Pre-release versions of Windows 8 have leaked to the web. Here’s what they tell us about the upcoming OS.
Recently leaked builds show that Windows 8 will be a very different OS from its forebears, from the kernel to the cloud. ARM processor support, mobile-device optimization, and system-wide menu tweaks abound. There are still a lot of things we don’t know about the next OS from Microsoft, but the number of things we can say for sure is growing. Read on for our list of 7 things we know about Windows 8!
It’s no secret that Microsoft wants Windows on tablets. To get there, Windows 8 will include support for ARM processors, as Steve Ballmer demonstrated at CES in January. That means it could compete with Android and iOS on slim, low-power devices—if Microsoft keeps bloat under control.
The suckage of Windows touch-screen interfaces has been, well, a touchstone of tech reality for more than a decade. But design elements from the login screen, task manager, and browser all point to tight integration of touch controls throughout the operating system. A touch-friendly login screen buried in the leaked code lets you unlock the device using a pattern rather than a password, in the same way Android does. Some short-lived YouTube videos (DMCA’d by Microsoft’s legal team) also demonstrated gesture support.
If you were among the throngs who hoped Office’s ribbon menus would prove a passing phase, you’ll be sorry to note that they’re now pervasive in Windows Explorer. The good news is that it looks like you’ll be able to revert these menus to a layout more similar to that of Windows 7.
Revamped Task Manager
Managing running applications—and being able to quickly kill resource-hogging tasks—is even more critical on mobile devices than it is on gaming rigs. The reconfigured tool, renamed Modern Windows Task Manager, will give you a single window from which to spot and kill the processes that are slowing down your system by combining the Resource Monitor and the Task Manager together. It also includes tap-friendly kill buttons for tablet users.
Some leaked screenshots from the Windows 8 alpha show a simple, full-screen browser that looks identical to the Metro browser included in Windows Phone 7, complete with a mosaic of little blocks for favorites and such. Once again, strong evidence that Microsoft is betting big on tablets as the future home of Windows.
At long last, it looks like Windows will get integrated cloud storage synching with Win8. In addition to Windows Live SkyDrive, which you’d expect the next Windows to support by default, it appears you’ll be able to add third-party cloud storage services as mapped drives.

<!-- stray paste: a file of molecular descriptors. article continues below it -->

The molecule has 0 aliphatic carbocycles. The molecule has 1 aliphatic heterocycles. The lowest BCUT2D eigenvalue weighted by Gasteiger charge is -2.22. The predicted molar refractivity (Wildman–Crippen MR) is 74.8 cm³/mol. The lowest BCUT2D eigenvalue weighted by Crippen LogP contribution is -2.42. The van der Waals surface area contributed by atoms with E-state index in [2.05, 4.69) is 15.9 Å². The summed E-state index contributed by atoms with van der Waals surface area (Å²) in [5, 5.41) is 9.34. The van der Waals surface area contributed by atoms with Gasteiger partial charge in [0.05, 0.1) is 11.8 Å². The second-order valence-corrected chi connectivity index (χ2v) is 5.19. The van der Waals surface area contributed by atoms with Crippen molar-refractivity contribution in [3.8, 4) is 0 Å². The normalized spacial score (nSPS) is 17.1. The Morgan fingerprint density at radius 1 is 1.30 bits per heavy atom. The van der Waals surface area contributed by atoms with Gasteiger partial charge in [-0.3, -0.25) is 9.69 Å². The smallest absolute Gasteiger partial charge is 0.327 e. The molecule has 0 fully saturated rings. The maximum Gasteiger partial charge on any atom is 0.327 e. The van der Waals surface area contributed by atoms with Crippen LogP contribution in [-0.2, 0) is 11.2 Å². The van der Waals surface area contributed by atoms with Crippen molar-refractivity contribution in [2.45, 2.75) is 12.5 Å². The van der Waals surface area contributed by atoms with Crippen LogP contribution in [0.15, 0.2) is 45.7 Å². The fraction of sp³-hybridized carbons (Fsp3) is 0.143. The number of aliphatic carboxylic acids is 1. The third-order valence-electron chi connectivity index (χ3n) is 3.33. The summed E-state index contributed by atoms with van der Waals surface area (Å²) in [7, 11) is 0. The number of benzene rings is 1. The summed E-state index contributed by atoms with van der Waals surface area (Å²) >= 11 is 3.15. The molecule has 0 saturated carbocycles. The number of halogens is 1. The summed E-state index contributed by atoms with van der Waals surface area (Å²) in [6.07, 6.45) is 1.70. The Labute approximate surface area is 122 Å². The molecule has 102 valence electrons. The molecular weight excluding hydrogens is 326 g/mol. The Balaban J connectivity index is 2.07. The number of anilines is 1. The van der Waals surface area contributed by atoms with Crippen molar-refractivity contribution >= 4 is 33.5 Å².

The demise of U3 in 2009 left a void in the portable apps market that Microsoft helped to fill by cofounding StartKey in partnership with SanDisk. It now appears that Microsoft is integrating this technology directly into Windows 8 with a feature called Portable Workspace. Leaked screenshots show that USB drives of 16GB or larger will be formatted with a portable image of the user’s Windows 8 system.
Of course, predicting final release features based on Windows alphas is always dicey. We need only recall all the cool features Longhorn was supposed to bring us, and then look at the reality of Vista, for a cautionary tale in the hazards of banking on Microsoft’s leaked alpha builds. But if Microsoft has the sack to release all the features we’re seeing in these early builds, Windows 8 could prove as significant a platform change as Win95.
Original Post by Robert Strohmeyer, Reposted Thanks to MaximumPC – Covering everything from hi-end gaming PCs to tablets, peripherals and home theater rigs, Maximum PC’s print and Web editions stay one step ahead of the fast-changing world of everything computer and computing related. Whether its the latest on building your own desktop system, reviews of the latest laptops and accessories, or roundups of the games and software that make your machine go, Maximum PC brings it to you with news, reviews, and years of expertise. TechnoBuffalo is thrilled to bring you the best of Maximum PC right here on our own pages to keep you immersed in all things digital.